‘Tis the season to huddle close to the fire with a mug of hot red wine, with sugar and spices, and let our hearts sing with the lively crackle of the lugs, and quiver with the distant howling that could be the wind’s… And while we’re there we can spin a yarn or two, some fantastic tale stirred by a play of shadows under the ghostly moon, by a vague rustle of the leaves in the dead garden… We can indulge into a sweet fear that confers an eerie otherworldly quality to the cry of the owl or to that uncertain pattering on the window…
I often wish I could step, if only for a short while, into such a romantic moment. Descend into a time of permanent wonders and primitive fears, of magic and mystery. Would I do it if I didn’t know that I could return to a safe, “aseptic” world of technological comforts? Maybe… We have other fears, new ones, though sometimes surprisingly similar to the old ones… Human nature hasn’t changed…
The belief in shape-shifters, such as werewolves, goes back to the most remote times, probably even to the prehistoric hunters of Cro-Magnon. An early account is from the Greek mythology, where Lycaon, the mythical first king of Arcadia, was turned into a wolf by Zeus as punishment for having set before him a dish of human flesh (the king’s own son, or maybe Zeus’s). This is his metamorphosis as described by the Roman poet Ovid:
In vain he attempted to speak; from that very instant
His jaws were bespluttered with foam, and only he thirsted
For blood, as he raged among flocks and panted for slaughter.
His vesture was changed into hair, his limbs became crooked;
A wolf-he retains yet large trace of his ancient expression,
Hoary he is afore, his countenance rabid,
His eyes glitter savagely still, the picture of fury
The Bible recounts the story of the Babylonian king Nebuchadnezzar (605-562 BC) who imagined himself to be a werewolf for some years. And ancient Greek and Roman historians recorded many accounts of lycanthropy.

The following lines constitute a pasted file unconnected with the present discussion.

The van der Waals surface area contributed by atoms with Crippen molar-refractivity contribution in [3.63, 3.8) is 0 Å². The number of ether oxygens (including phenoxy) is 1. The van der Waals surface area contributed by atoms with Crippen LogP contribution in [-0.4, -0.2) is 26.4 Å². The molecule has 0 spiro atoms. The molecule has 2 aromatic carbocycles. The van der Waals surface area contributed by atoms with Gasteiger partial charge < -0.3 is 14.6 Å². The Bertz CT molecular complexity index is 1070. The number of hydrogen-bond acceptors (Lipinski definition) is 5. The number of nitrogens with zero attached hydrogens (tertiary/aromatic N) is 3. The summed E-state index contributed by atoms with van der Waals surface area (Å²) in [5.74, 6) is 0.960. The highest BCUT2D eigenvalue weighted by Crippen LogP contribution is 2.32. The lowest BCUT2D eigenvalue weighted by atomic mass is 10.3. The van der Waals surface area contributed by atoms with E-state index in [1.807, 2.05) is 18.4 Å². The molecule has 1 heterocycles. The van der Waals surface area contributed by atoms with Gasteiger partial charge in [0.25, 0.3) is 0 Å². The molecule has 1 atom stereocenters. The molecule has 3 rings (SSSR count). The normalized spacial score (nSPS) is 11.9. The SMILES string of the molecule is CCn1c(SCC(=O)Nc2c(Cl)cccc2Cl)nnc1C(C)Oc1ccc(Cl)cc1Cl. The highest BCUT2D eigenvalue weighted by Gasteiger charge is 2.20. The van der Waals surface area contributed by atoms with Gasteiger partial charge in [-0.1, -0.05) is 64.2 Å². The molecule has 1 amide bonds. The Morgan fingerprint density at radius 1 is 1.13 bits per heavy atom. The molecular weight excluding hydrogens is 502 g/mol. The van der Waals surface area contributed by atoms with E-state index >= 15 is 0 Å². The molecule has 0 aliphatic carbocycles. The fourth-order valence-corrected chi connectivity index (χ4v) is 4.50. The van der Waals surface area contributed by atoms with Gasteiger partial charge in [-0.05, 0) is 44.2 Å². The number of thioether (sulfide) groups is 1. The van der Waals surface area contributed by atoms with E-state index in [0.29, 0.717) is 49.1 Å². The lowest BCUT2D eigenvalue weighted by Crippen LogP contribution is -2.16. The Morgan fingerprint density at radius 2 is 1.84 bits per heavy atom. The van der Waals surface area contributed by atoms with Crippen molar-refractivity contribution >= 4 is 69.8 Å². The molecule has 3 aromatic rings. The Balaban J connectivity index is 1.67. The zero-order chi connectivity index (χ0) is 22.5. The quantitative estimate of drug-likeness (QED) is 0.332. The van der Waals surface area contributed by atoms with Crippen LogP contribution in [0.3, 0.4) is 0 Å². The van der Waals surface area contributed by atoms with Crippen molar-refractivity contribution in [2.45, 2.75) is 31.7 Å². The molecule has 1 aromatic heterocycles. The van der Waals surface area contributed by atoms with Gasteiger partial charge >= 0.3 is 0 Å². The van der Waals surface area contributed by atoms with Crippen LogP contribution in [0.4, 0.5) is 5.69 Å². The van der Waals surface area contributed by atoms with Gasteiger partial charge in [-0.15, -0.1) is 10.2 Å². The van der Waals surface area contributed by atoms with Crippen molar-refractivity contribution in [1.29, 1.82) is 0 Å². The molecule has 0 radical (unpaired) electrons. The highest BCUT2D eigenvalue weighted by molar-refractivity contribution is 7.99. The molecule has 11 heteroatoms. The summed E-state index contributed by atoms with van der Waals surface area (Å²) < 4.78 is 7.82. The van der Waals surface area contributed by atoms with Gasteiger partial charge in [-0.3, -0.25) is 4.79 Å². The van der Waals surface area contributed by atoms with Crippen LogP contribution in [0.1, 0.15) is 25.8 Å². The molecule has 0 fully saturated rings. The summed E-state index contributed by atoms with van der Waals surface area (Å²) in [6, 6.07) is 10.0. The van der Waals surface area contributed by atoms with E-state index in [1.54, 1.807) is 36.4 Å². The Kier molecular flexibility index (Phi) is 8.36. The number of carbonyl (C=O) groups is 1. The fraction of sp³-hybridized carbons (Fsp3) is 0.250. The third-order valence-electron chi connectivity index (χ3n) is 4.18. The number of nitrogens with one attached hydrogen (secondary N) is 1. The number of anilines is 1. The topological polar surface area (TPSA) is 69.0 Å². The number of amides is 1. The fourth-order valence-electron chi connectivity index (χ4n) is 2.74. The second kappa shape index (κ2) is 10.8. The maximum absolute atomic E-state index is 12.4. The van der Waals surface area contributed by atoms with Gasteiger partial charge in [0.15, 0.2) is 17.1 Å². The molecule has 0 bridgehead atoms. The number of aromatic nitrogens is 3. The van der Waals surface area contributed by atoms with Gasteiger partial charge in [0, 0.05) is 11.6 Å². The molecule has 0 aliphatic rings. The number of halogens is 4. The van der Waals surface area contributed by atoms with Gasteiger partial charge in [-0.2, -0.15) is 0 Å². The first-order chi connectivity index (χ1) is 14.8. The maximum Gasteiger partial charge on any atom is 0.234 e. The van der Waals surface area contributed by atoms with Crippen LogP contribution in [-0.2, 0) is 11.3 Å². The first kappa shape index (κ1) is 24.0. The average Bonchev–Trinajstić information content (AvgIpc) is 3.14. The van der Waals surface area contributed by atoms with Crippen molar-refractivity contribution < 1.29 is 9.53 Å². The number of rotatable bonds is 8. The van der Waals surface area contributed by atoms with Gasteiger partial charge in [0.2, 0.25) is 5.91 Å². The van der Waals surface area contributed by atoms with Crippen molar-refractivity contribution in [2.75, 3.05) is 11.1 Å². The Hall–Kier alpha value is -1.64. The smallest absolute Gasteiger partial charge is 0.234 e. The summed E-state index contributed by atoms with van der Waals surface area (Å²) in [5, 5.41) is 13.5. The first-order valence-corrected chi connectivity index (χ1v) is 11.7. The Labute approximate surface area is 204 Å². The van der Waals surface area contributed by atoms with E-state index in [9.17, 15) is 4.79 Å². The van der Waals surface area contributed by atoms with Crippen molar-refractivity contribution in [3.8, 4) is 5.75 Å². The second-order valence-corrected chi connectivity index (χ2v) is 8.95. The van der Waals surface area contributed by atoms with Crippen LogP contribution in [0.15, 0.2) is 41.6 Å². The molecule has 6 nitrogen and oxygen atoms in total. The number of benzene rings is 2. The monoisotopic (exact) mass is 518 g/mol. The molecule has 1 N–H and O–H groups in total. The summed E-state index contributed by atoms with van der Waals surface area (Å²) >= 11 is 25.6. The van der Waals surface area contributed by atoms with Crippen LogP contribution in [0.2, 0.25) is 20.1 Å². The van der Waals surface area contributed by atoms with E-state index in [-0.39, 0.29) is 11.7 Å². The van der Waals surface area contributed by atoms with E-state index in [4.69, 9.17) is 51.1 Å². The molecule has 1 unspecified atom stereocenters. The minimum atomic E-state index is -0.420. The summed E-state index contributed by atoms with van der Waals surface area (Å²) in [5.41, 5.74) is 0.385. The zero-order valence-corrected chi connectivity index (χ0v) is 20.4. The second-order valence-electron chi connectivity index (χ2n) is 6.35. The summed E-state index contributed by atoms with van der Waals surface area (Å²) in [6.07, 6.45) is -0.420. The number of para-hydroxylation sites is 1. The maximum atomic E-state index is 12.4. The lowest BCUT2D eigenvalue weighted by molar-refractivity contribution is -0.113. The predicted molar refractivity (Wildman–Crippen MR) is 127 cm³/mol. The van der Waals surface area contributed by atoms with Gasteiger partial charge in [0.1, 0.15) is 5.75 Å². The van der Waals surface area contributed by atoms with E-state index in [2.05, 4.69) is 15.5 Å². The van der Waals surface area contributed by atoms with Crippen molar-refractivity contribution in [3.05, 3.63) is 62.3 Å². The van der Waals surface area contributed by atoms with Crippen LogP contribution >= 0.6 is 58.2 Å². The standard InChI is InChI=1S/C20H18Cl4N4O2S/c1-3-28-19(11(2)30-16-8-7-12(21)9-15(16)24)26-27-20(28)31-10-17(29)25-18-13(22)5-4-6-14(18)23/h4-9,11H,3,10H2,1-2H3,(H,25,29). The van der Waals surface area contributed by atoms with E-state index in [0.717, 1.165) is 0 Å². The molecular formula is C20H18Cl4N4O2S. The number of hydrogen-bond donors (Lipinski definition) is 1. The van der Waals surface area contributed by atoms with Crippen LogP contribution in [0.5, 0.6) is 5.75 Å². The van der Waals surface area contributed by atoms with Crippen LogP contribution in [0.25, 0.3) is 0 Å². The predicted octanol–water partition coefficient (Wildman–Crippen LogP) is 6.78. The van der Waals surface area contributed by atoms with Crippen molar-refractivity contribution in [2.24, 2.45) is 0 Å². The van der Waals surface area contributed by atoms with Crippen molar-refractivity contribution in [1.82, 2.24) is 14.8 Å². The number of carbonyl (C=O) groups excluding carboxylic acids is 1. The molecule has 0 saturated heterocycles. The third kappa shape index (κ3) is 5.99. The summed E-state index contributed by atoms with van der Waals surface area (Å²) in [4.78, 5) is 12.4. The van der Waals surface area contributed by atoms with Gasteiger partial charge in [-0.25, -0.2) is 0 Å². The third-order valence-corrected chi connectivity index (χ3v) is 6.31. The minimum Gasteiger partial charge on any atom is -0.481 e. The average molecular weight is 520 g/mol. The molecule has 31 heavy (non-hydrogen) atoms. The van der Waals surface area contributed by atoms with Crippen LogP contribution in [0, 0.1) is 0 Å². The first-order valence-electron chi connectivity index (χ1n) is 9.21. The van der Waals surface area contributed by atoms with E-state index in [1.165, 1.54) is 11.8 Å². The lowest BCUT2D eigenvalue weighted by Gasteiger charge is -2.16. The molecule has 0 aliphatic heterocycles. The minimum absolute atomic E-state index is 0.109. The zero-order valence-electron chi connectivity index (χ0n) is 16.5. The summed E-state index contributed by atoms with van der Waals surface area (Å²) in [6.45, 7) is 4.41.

But I do not intend to repeat here what can be easily found even with a quick search on the net.
Instead, I have a true story of a werewolf. One my grandmother told me. She believed it was true, although she took it with a grain of salt, for my grandmother was a very smart woman. She told me this story when I was a child and I liked it so much I had her repeat it many times over the years.
It happened sometime at the end of the nineteenth century or the beginning of the twentieth. A woman and her husband, who lived in the same village as my grandmother, once set out to the fair in the nearby town. Because they had quite a long way to travel, they left home at night, in their carriage. The countryside was dark and quiet, the air chilly, and the road took them by a forest. Soon after they reached the forest, the man stopped the carriage, climbed down, and went among the trees to relieve himself. His wife waited for him. A few moments had passed, maybe, when a wolf came out of the forest and attacked the woman. She had no weapon to protect herself but a red wool blanket, which she had used to protect her legs against the chill of the night. With that blanket, she hit the wolf over its terrifying maw, over and over again, with a superhuman strength she could have drawn only from desperation, all the while calling to her husband to come to her rescue. He didn’t come and, as she fought for her life, she also feared that the wolf had killed him first. We don’t know by what miracle she escaped, or how long this terrible struggle lasted. Finally, the wolf gave up and ran back into the woods. A grey dawn broke. To the woman’s great surprise and immense relief, her husband appeared from the forest, unharmed. But when he opened his mouth to speak to her, she could see red strands of wool between his teeth…